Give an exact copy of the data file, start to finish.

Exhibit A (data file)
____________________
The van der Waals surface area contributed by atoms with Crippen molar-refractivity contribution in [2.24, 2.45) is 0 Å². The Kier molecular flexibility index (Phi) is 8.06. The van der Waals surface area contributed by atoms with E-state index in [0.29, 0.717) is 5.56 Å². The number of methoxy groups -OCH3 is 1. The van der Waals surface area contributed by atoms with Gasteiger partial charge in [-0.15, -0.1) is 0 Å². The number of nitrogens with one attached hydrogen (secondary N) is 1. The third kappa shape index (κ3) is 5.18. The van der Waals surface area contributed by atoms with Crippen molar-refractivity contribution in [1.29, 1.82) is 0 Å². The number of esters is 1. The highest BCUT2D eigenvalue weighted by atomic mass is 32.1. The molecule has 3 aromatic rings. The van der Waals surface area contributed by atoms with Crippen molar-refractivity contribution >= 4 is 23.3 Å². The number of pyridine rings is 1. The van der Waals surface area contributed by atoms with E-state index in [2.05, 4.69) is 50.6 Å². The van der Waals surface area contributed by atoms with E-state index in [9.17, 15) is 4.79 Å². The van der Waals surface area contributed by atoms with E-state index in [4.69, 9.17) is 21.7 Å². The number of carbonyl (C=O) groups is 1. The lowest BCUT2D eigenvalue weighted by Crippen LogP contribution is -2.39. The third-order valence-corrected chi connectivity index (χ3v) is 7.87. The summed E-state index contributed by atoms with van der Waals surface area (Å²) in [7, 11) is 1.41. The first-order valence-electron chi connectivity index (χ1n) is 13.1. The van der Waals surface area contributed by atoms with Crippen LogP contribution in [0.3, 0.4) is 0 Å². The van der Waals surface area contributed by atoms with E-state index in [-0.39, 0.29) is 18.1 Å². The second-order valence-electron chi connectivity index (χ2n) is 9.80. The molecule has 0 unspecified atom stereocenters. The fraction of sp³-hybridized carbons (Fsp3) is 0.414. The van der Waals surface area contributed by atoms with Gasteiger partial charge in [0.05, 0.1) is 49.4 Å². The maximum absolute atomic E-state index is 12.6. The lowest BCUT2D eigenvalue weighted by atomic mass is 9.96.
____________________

The van der Waals surface area contributed by atoms with Crippen molar-refractivity contribution in [2.24, 2.45) is 0 Å². The Kier molecular flexibility index (Phi) is 8.06. The van der Waals surface area contributed by atoms with E-state index in [0.29, 0.717) is 5.56 Å². The number of methoxy groups -OCH3 is 1. The van der Waals surface area contributed by atoms with Gasteiger partial charge in [-0.15, -0.1) is 0 Å². The number of nitrogens with one attached hydrogen (secondary N) is 1. The third kappa shape index (κ3) is 5.18. The van der Waals surface area contributed by atoms with Crippen molar-refractivity contribution in [1.29, 1.82) is 0 Å². The number of esters is 1. The highest BCUT2D eigenvalue weighted by atomic mass is 32.1. The molecule has 3 aromatic rings. The van der Waals surface area contributed by atoms with Crippen molar-refractivity contribution >= 4 is 23.3 Å². The number of pyridine rings is 1. The van der Waals surface area contributed by atoms with E-state index in [2.05, 4.69) is 50.6 Å². The van der Waals surface area contributed by atoms with E-state index in [9.17, 15) is 4.79 Å². The van der Waals surface area contributed by atoms with E-state index in [4.69, 9.17) is 21.7 Å². The number of carbonyl (C=O) groups is 1. The lowest BCUT2D eigenvalue weighted by Crippen LogP contribution is -2.39. The third-order valence-corrected chi connectivity index (χ3v) is 7.87. The summed E-state index contributed by atoms with van der Waals surface area (Å²) in [7, 11) is 1.41. The first-order valence-electron chi connectivity index (χ1n) is 13.1. The van der Waals surface area contributed by atoms with Crippen LogP contribution in [0.3, 0.4) is 0 Å². The van der Waals surface area contributed by atoms with E-state index in [-0.39, 0.29) is 18.1 Å². The second-order valence-electron chi connectivity index (χ2n) is 9.80. The molecule has 0 unspecified atom stereocenters. The fraction of sp³-hybridized carbons (Fsp3) is 0.414. The van der Waals surface area contributed by atoms with Gasteiger partial charge in [0.05, 0.1) is 49.4 Å². The maximum absolute atomic E-state index is 12.6. The lowest BCUT2D eigenvalue weighted by atomic mass is 9.96.